To burn one's bridges(behind one) "behave so as to destroy any chance of returning to a status quo" (attested by 1892 in Mark Twain), perhaps ultimately is from reckless cavalry raids in the American Civil War. Of money, to burn a hole in (one's) pocket "affect a person with a desire to spend" from 1850.

Slavic languages have historically used different and unrelated words for the transitive and intransitive senses of "set fire to"/"be on fire:" for example Polish palić/gorzeć, Russian žeč'/gorel.

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debunk (v.)

"expose false or nonsensical claims or sentiments," 1923, from de- + bunk (n.2); apparently first used by U.S. novelist William Woodward (1874-1950), in his best-seller "Bunk;" the notion being "to take the bunk out of things." It got a boost from Harold U. Faulkner's "Colonial History Debunked" [Harper's Magazine, December 1925], which article itself quickly was debunked, and the word was in vogue in America in the mid-1920s. Related: Debunked; debunking.

Wets and Drys, Fundamentalists and Modernists, are busily engaged in debunking one another to the delight and edification of a public which divides its time between automobiling and listening-in. Is it art, or education, or religion that you prefer? You have only to get the right station and what you last heard about the matter will be cleverly debunked while you wait. [Carl Vernon Tower, "Genealogy 'Debunked," in Annual Reports of the Tower Genealogical Society, 1925]

It was, naturally, execrated in England.

The origin of to debunk is doubtless the same as that of American jargon in general — the inability of an ill-educated and unintelligent democracy to assimilate long words. Its intrusion in our own tongue is due partly to the odious novelty of the word itself, and partly to the prevailing fear that to write exact English nowadays is to be put down as a pedant and a prig. [letter to the editor, London Daily Telegraph, March 2, 1935, cited in Mencken, "The American Language"]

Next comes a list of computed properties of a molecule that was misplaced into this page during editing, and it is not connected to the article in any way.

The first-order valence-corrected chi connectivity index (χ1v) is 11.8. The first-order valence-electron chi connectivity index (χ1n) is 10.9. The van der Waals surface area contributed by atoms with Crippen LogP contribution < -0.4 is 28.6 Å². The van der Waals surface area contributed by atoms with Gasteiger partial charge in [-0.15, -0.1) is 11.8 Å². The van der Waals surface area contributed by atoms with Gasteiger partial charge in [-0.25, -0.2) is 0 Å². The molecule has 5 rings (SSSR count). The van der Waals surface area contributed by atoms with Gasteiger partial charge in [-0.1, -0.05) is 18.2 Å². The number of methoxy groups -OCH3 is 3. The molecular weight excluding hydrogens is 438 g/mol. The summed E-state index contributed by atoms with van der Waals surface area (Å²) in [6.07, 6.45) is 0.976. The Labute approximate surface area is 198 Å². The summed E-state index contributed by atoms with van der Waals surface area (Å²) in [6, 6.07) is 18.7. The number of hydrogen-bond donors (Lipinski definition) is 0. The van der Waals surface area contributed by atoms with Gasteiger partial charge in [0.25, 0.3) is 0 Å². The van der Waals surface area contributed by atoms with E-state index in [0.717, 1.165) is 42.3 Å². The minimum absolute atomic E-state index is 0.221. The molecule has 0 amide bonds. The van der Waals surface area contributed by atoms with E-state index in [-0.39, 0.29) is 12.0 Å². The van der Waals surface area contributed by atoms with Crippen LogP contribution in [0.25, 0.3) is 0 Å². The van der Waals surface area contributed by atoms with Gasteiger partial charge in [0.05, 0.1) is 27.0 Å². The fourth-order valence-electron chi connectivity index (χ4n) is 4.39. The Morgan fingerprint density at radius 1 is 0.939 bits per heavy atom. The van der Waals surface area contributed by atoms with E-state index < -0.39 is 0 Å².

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discover (v.)

c. 1300, discoveren, "divulge, reveal, disclose, expose, lay open to view, betray (someone's secrets)," senses now obsolete, from stem of Old French descovrir "uncover, unroof, unveil, reveal, betray," from Medieval Latin discooperire, from Latin dis- "opposite of" (see dis-) + cooperire "to cover up, cover over, overwhelm, bury" (see cover (v.)).

At first with a sense of betrayal or malicious exposure (discoverer originally meant "informant"). Also in Middle English used in lteral senses, such as "to remove" (one's hat, the roof from a building). The meaning "to obtain the first knowledge or sight of what was before not known," the main modern sense, is by 1550s.

Discover, Invent, agree in signifying to find out; but we discover what already exists, though to us unknown; we invent what did not before exist: as, to discover the applicability of steam to the purposes of locomotion, and to invent the machinery necessary to use steam for these ends. ... Some things are of so mixed a character that either word may be applied to them. [Century Dictionary]

Sense of "make famous or fashionable" is by 1908. Related: Discovered; discovering.

That man is not the discoverer of any art who first says the thing; but he who says it so long, and so loud, and so clearly, that he compels mankind to hear him—the man who is so deeply impressed with the importance of the discovery that he will take no denial, but at the risk of fortune and fame, pushes through all opposition, and is determined that what he thinks he has discovered shall not perish for want of a fair trial. [Sydney Smith, in Edinburgh Review, June 1826]